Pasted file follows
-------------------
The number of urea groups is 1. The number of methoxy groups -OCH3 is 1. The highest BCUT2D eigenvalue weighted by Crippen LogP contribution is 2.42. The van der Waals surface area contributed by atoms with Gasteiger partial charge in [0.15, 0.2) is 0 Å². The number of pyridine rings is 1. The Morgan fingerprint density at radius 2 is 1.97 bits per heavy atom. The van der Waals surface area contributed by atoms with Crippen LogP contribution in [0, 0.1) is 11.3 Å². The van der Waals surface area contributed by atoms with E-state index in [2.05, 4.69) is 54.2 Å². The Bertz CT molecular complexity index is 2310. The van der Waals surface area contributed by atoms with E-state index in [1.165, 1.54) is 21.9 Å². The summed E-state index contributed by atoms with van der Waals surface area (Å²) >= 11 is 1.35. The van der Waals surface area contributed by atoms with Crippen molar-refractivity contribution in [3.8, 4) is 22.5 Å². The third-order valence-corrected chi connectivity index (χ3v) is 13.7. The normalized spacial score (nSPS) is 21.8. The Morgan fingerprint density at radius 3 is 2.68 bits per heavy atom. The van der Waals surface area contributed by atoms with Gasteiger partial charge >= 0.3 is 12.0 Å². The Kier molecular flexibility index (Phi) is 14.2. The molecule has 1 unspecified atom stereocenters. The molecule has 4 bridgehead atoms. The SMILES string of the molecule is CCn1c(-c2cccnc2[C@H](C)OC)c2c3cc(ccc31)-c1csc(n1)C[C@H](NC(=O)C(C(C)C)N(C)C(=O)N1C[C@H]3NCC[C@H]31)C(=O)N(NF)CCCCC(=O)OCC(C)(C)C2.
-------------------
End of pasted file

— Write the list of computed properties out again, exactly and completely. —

The number of urea groups is 1. The number of methoxy groups -OCH3 is 1. The highest BCUT2D eigenvalue weighted by Crippen LogP contribution is 2.42. The van der Waals surface area contributed by atoms with Gasteiger partial charge in [0.15, 0.2) is 0 Å². The number of pyridine rings is 1. The Morgan fingerprint density at radius 2 is 1.97 bits per heavy atom. The van der Waals surface area contributed by atoms with Crippen LogP contribution in [0, 0.1) is 11.3 Å². The van der Waals surface area contributed by atoms with E-state index in [2.05, 4.69) is 54.2 Å². The Bertz CT molecular complexity index is 2310. The van der Waals surface area contributed by atoms with E-state index in [1.165, 1.54) is 21.9 Å². The summed E-state index contributed by atoms with van der Waals surface area (Å²) >= 11 is 1.35. The van der Waals surface area contributed by atoms with Crippen molar-refractivity contribution in [3.8, 4) is 22.5 Å². The third-order valence-corrected chi connectivity index (χ3v) is 13.7. The normalized spacial score (nSPS) is 21.8. The Morgan fingerprint density at radius 3 is 2.68 bits per heavy atom. The van der Waals surface area contributed by atoms with Gasteiger partial charge >= 0.3 is 12.0 Å². The Kier molecular flexibility index (Phi) is 14.2. The molecule has 1 unspecified atom stereocenters. The molecule has 4 bridgehead atoms. The SMILES string of the molecule is CCn1c(-c2cccnc2[C@H](C)OC)c2c3cc(ccc31)-c1csc(n1)C[C@H](NC(=O)C(C(C)C)N(C)C(=O)N1C[C@H]3NCC[C@H]31)C(=O)N(NF)CCCCC(=O)OCC(C)(C)C2.